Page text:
Activists from the womens rights organisation Femen ring a bell in protest in the nave of Notre-Dame de Paris Cathedral in Paris. According to activists, the protest was organised to celebrate the resignation of Pope Benedict. Picture: Charles Platiau /Reuters

Thousands of gamblers across the globe may be praying that their bet comes in when the pope’s successor is announced.

Among names being punted by an online betting agency, South Africa’s Cardinal Wilfrid Napier has a one-in-80 chance of being elected head of the Catholic Church.

The UK and Irish betting site, Paddy Power, said yesterday that more than 4 000 bets from across the world had been placed on the papal successor since Pope Benedict XVI announced his retirement on Monday.

Speaking to The Star, a spokesman for the betting agency said Napier was popular among Irish gamblers because of his link to that country.

“We’re seeing some support for him from Irish punters as he studied in Ireland,” Féilim Mac An Iomaire said.

Napier graduated from Galway University in the Republic of Ireland in 1964, with a degree in Latin and English, and was later awarded an honorary degree of Doctor of Laws by the institution.

His odds were 80/1 – which the betting company believed gave him a one-in-80 chance of being elected pope.

Yesterday, two African cardinals featured in the top three most likely candidates with the odds in their favour.

Cardinal Peter Turkson from Ghana was in the lead at 3/1, while Cardinal Francis Arinze from Nigeria was in third place at 9/2.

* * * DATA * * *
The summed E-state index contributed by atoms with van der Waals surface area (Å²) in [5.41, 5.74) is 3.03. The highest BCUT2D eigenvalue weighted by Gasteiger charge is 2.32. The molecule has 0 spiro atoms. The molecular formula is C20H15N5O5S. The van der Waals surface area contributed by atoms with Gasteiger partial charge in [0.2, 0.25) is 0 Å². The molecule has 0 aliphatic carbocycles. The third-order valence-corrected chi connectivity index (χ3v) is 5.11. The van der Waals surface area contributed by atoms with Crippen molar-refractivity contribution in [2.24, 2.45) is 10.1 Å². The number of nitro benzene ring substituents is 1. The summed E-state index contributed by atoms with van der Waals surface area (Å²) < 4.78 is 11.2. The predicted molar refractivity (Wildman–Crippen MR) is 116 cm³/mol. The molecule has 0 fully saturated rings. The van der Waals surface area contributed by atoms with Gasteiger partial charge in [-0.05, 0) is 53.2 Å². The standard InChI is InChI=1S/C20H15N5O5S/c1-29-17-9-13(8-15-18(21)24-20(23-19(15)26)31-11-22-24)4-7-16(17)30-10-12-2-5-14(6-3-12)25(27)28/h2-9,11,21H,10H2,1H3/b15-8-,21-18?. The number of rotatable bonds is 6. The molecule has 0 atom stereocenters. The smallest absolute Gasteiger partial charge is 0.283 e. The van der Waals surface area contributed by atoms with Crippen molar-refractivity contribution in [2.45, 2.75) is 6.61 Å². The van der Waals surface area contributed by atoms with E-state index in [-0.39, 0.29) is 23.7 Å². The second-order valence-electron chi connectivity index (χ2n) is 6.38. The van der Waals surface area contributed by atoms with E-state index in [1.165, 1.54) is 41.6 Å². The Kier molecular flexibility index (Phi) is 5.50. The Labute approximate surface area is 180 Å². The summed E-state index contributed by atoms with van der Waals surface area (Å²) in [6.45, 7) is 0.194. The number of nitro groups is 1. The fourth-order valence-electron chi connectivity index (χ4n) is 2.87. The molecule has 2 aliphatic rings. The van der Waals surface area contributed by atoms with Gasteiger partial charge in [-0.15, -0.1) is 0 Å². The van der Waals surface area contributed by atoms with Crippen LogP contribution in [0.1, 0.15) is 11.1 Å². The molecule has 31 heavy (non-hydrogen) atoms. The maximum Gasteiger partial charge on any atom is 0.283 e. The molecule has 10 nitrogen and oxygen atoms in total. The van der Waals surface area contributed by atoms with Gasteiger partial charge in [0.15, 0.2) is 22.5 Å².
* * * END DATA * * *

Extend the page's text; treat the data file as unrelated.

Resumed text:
A Canadian cardinal, Marc Ouellet, just pipped Arinze with odds of 7/2.

But by midday, Ouellet had jumped to number one position while Turkson and Arinze followed in second and third place respectively.

Mac An Iomaire said the odds were initially set by Paddy Power after talking to commentators, but an influx of bets would cause the company to re-evaluate a candidate’s odds if he is more likely to get the nod.

The bets on the possible successor already amounted to £100 000 (R1.4 million) as of yesterday.

The company expected punts on this papal election to dwarf the previous one in 2005.

“Last time round we took more than £1 000 000 worth of bets and we fully expect to pass this figure before the new pope is announced,” Mac An Iomaire said.

He added that the election would most likely be the company’s highest non-sporting event in terms of a monetary bet.

Meanwhile, the site also rates the chances of a staunch atheist higher than that of Bono, the Irish frontman of the rock band U2, known for his charity work.

Richard Dawkins had odds of 666/1 – a tongue-in-cheek reference to the number of the beast due to his well-publicised atheist beliefs – while Bono came in at 1000/1.

“We were inundated with requests to include (Dawkins) in the betting. He’s clearly a long shot and we decided to have a bit of fun with his odds,” Mac An Iomaire said.

Father Dougal McGuire, the dim-witted fictional priest in the Irish sitcom Father Ted, was tied with Bono at the time of publication.

The Star